Designing humans versus designing for humans: Some ethical issues in genetics

At a meeting of the American Society for Value Inquiry in Chicago last spring, and again at a conference on biomedical ethics last fall in London, Ontario, David J. Roy, Head of the Institute for Medical Humanities, University of Montreal, described a developing situation in the biomedical technologies about which he and many of his colleagues in the profession share an enormous apprehension. The biomedical sciences have in their possession, in development, and on the drawing boards a technology that has the potential of enabling us to alter much of what has to date been seen as fundamental givens and fixed points of the human situation, from the forms of human reproduction, through the frequency of distribution of various human characteristics, to those very characteristics themselves. His question , in the form of a plea, was this: it is becoming desperately urgent that scientists and technologists in these fields be given guidance about what they are doing; the sense is that what can be done ranges far beyond what should be done, and that the technological imperative (do what technology makes possible) and the epistemological imperative (find a use for what we know) are so strong that, in the absence of a normative consensus of what it is to be human, these sciences and technologies may well have a transforming impact upon a society that is not prepared to control them. When it becomes possible to eliminate the traditional and biological form of human reproduction, with the development of in vitro fertilization and the artificial placenta, shall we? When it becomes possible to eliminate deleterious genes from the human gene pool (or to limit their occurrence to the level of chance mutation), shall we? When it becomes possible to enable parents to select in advance characteristics of their offspring, from sex to hair and eye color, and perhaps even to influence the polygenic determinate and determinable characteristics of race, stature, aggressiveness, intelligence and talent, to the point that we can influence the distribution of propensities and abilities in the population to fit more closely the manpower needs of our society, shall we? Shall we breed astronauts, musicians..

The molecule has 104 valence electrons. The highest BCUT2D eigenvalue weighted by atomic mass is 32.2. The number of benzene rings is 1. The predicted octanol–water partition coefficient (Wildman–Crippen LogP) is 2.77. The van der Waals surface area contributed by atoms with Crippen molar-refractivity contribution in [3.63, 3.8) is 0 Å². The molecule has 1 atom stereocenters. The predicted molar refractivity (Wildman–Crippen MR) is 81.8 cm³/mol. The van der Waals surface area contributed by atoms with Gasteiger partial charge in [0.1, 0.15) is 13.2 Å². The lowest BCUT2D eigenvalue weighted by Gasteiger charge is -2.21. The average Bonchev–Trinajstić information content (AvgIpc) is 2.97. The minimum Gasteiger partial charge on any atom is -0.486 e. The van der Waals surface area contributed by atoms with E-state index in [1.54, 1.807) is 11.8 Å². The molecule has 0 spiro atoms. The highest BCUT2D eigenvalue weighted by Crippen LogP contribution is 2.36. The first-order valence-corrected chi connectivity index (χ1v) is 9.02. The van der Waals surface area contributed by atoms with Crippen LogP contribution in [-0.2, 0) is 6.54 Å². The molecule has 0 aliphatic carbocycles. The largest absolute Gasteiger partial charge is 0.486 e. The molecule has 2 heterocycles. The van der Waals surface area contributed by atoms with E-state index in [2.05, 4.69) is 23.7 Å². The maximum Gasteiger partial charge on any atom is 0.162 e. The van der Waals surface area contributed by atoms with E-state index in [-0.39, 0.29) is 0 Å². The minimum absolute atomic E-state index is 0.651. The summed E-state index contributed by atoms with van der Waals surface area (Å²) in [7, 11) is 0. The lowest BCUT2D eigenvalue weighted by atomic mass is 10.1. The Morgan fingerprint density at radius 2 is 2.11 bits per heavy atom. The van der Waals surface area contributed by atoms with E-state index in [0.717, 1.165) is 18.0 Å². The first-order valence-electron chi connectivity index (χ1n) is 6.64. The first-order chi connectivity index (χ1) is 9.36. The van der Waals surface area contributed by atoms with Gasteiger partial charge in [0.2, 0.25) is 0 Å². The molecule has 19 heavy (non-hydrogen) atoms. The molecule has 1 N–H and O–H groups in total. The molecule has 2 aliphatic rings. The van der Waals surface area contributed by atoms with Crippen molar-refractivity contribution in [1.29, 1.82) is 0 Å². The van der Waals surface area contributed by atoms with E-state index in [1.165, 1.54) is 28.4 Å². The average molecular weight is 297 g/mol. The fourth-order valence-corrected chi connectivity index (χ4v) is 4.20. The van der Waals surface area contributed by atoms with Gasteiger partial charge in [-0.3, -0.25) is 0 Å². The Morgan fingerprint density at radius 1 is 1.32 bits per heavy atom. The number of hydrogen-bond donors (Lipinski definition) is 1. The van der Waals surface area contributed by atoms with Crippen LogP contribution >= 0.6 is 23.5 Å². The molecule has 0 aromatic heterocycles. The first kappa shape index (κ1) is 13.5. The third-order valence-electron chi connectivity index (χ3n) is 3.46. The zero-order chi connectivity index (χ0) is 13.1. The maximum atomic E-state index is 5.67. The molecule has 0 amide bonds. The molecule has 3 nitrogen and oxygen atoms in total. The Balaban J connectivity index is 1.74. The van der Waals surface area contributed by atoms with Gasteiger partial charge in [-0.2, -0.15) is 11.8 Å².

Keywords No keywords specified (fix it)
Categories (categorize this paper)
 Save to my reading list
Follow the author(s)
My bibliography
Export citation
Find it on Scholar
Edit this record
Mark as duplicate
Revision history
Request removal from index
Download options
Our Archive

Upload a copy of this paper     Check publisher's policy     Papers currently archived: 26,769
External links

Setup an account with your affiliations in order to access resources via your University's proxy server
Configure custom proxy (use this if your affiliation does not provide a proxy)
Through your library
References found in this work BETA

No references found.

Add more references

Citations of this work BETA

No citations found.

Add more citations

Similar books and articles
The Precautionary Principle: A Dialectical Reconsideration.H. Tristram Engelhardt & Fabrice Jotterand - 2004 - Journal of Medicine and Philosophy 29 (3):301 – 312.
Moral Transhumanism.Ingmar Persson & Julian Savulescu - 2010 - Journal of Medicine and Philosophy 35 (6):656-669.
The Singularity: A Philosophical Analysis.David J. Chalmers - 2010 - Journal of Consciousness Studies 17 (9-10):9 - 10.
Truly Human Reproduction.Alexander R. Cohen - 2007 - Journal of Philosophical Research 32 (Supplement):305-313.
The Ethics of Robot Servitude.Stephen Petersen - 2007 - Journal of Experimental and Theoretical Artificial Intelligence 19 (1):43-54.

Monthly downloads

Added to index


Total downloads

22 ( #225,213 of 2,158,890 )

Recent downloads (6 months)

3 ( #132,304 of 2,158,890 )

How can I increase my downloads?

My notes
Sign in to use this feature

There  are no threads in this forum
Nothing in this forum yet.

Other forums